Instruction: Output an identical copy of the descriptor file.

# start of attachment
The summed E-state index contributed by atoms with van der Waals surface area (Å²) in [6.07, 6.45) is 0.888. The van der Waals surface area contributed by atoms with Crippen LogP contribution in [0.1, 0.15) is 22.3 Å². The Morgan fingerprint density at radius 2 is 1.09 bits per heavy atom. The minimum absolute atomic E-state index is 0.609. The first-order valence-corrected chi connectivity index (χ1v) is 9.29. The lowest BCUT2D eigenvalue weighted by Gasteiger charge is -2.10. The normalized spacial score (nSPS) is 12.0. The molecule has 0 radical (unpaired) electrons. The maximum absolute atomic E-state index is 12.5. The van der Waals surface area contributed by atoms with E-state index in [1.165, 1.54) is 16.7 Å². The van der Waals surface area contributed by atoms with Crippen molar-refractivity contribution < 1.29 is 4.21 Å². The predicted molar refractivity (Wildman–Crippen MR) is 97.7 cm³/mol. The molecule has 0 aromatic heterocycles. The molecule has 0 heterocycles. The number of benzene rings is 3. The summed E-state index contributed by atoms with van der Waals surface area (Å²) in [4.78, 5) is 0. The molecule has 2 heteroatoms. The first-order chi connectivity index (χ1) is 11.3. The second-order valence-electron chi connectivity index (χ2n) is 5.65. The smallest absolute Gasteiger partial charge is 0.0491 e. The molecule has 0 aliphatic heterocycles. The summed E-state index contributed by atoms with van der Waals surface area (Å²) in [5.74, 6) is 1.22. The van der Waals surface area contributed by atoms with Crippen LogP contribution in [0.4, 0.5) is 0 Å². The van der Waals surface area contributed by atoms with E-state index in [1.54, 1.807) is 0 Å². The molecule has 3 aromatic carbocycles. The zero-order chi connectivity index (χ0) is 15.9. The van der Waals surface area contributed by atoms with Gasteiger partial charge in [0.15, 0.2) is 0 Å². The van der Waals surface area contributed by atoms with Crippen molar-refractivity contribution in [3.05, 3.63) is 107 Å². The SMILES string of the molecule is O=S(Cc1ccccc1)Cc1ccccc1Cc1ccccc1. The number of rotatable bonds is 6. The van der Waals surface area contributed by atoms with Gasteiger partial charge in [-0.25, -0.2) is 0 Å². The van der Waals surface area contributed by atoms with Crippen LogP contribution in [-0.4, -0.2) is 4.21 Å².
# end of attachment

The summed E-state index contributed by atoms with van der Waals surface area (Å²) in [6.07, 6.45) is 0.888. The van der Waals surface area contributed by atoms with Crippen LogP contribution in [0.1, 0.15) is 22.3 Å². The Morgan fingerprint density at radius 2 is 1.09 bits per heavy atom. The minimum absolute atomic E-state index is 0.609. The first-order valence-corrected chi connectivity index (χ1v) is 9.29. The lowest BCUT2D eigenvalue weighted by Gasteiger charge is -2.10. The normalized spacial score (nSPS) is 12.0. The molecule has 0 radical (unpaired) electrons. The maximum absolute atomic E-state index is 12.5. The van der Waals surface area contributed by atoms with E-state index in [1.165, 1.54) is 16.7 Å². The van der Waals surface area contributed by atoms with Crippen molar-refractivity contribution < 1.29 is 4.21 Å². The predicted molar refractivity (Wildman–Crippen MR) is 97.7 cm³/mol. The molecule has 0 aromatic heterocycles. The molecule has 0 heterocycles. The number of benzene rings is 3. The summed E-state index contributed by atoms with van der Waals surface area (Å²) in [4.78, 5) is 0. The molecule has 2 heteroatoms. The first-order chi connectivity index (χ1) is 11.3. The second-order valence-electron chi connectivity index (χ2n) is 5.65. The smallest absolute Gasteiger partial charge is 0.0491 e. The molecule has 0 aliphatic heterocycles. The summed E-state index contributed by atoms with van der Waals surface area (Å²) in [5.74, 6) is 1.22. The van der Waals surface area contributed by atoms with Crippen LogP contribution in [0.4, 0.5) is 0 Å². The van der Waals surface area contributed by atoms with E-state index in [1.54, 1.807) is 0 Å². The molecule has 3 aromatic carbocycles. The zero-order chi connectivity index (χ0) is 15.9. The van der Waals surface area contributed by atoms with Gasteiger partial charge in [0.15, 0.2) is 0 Å². The van der Waals surface area contributed by atoms with Crippen molar-refractivity contribution in [3.05, 3.63) is 107 Å². The SMILES string of the molecule is O=S(Cc1ccccc1)Cc1ccccc1Cc1ccccc1. The number of rotatable bonds is 6. The van der Waals surface area contributed by atoms with Gasteiger partial charge in [-0.25, -0.2) is 0 Å². The van der Waals surface area contributed by atoms with Crippen LogP contribution in [-0.4, -0.2) is 4.21 Å².